Myctophiformes

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Myctophiformes
Messina Straits Myctophum punctatum.jpg
Spotted lanternfish (Myctophum punctatum)
Scientific classification
Domain: Eukaryota
Kingdom: Animalia
Subkingdom: Eumetazoa
Superphylum: Deuterostomia
Phylum: Chordata
Subphylum: Vertebrata
Infraphylum: Gnathostomata
Superclass: Osteichthyes
Class: Actinopterygii
Subclass: Neopterygii
Infraclass: Teleostei
Superorder: Scopelomorpha (disputed)
Order: Myctophiformes
Regan, 1911
Families

Myctophidae
Neoscopelidae

The Myctophiformes are an order of ray-finned fishes consisting of two families of deep-sea marine fish, most notably the highly abundant lanternfishes (Myctophidae). The blackchins (Neoscopelidae) contain six species in three genera, while the bulk of the family belongs to the Myctophidae, with over 30 genera and almost 250 species.[1]

The scientific name ultimately derives from Ancient Greek myktér (μυκτήρ, "nose") + óphis (ὄφῖς, "serpent") + Latin forma ("external form"), the Greek part in reference to the long, slender, and heavy-headed shape of these fishes.[2]

Description and ecology[edit]

These smallish fishes inhabit the pelagic and benthopelagic zones of the deep sea. They are laterally compressed and usually have photophores (light organs). The eyes are large, in some decidedly huge, and generally directed straight sideways. The mouth also quite large and located at the tip of the snout; its gape extends to below the eyes or even beyond. They have an adipose fin. The pelvic fin has eight rays in most myctophiforms, and the number of branchiostegal rays is usually higher than six and lower than 12.[1]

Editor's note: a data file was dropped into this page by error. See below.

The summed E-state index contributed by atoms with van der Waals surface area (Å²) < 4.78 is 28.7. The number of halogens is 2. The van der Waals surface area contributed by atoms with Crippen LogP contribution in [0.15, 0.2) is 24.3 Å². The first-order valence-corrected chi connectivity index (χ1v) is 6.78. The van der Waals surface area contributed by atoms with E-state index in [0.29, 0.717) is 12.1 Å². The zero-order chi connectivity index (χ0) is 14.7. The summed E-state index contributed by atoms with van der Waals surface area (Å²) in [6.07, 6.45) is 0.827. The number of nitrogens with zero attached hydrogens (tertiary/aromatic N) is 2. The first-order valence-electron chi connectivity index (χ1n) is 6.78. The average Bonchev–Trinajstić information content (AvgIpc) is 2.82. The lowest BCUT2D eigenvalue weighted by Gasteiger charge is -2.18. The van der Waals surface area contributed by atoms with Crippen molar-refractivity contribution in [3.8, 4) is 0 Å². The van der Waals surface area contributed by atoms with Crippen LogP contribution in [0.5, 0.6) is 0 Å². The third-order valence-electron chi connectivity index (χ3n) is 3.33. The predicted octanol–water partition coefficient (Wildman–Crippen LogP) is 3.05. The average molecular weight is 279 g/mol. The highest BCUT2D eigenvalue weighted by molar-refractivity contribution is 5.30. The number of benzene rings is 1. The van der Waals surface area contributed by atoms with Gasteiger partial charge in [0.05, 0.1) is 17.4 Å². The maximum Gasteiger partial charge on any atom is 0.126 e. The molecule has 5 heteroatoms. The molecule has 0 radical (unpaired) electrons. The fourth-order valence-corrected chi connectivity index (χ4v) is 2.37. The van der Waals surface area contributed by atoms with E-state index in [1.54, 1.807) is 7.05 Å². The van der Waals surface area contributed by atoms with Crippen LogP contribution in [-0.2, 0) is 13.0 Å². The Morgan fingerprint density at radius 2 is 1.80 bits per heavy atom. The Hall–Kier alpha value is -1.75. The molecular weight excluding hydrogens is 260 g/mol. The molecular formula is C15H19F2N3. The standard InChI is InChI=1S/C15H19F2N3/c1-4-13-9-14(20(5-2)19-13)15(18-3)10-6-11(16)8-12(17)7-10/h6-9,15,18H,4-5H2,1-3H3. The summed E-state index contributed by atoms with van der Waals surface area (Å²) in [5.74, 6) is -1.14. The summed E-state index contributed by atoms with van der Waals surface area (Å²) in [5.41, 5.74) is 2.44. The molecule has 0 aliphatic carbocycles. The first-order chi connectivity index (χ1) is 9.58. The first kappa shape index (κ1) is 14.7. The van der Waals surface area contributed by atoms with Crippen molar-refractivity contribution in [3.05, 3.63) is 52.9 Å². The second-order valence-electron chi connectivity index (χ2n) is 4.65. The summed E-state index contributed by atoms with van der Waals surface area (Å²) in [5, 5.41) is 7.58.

Systematics[edit]

The two families of the Myctophiformes are:[3]

The order Myctophiformes is anatomically similar to the grinners (Aulopiformes), but their pharyngobranchials and retractor muscles are more plesiomorphic. It was also allied with the more advanced spiny-rayed Teleostei (e.g. Paracanthopterygii) as "Ctenosquamata". These apomorphically have a fifth upper pharyngeal toothplate and a third internal levator muscle to move it, and molecular data also support the long-held view that these two lineages are at least closely related. Other sources ally them with the Lampriformes, which are often placed in a monotypic superorder "Lampridiomorpha". In a similar fashion, separation of the Myctophiformes in superorder "Scopelomorpha" has been proposed. The Aulopiformes, though, are usually considered to be closer or even among the Protacanthopterygii, one of the core groups of moderately advanced teleosts. As modern taxonomy tries to avoid a profusion of small taxa, and the delimitation of the Euteleostei (Protacanthopterygii sensu stricto and their allies) versus "Ctenosquamata" such as the Paracanthopterygii remains uncertain, the systematics and taxonomy of the Myctophiformes among the teleosts are in need of further study.[4]

Timeline of genera[edit]

Quaternary Neogene Paleogene Cretaceous Holocene Pleistocene Pliocene Miocene Oligocene Eocene Paleocene Late Cretaceous Early Cretaceous Ceratoscopelus Gymnoscopelus Lampadena Parvilux Protomyctophum Scopelopsis Stenobrachius Tarletonbeania Triphoturus Electrona Lampanyctodes Lampichthyes Myctophum Benthosema Notoscopelus Bolinichthyes Lampanyctus Symbolophorus Hygophum Lobianchia Eomyctophum Diaphus Eokrefftia Neocassandra Sardinius Chirothrix Sardinoides Quaternary Neogene Paleogene Cretaceous Holocene Pleistocene Pliocene Miocene Oligocene Eocene Paleocene Late Cretaceous Early Cretaceous

Footnotes[edit]

  1. ^ a b Nelson (2006): p.223
  2. ^ Woodhouse (1910), Glare (1968-1982), FishBase (2006)
  3. ^ FishBase (2006)
  4. ^ Nelson (2006): p.223, Diogo (2008)

References[edit]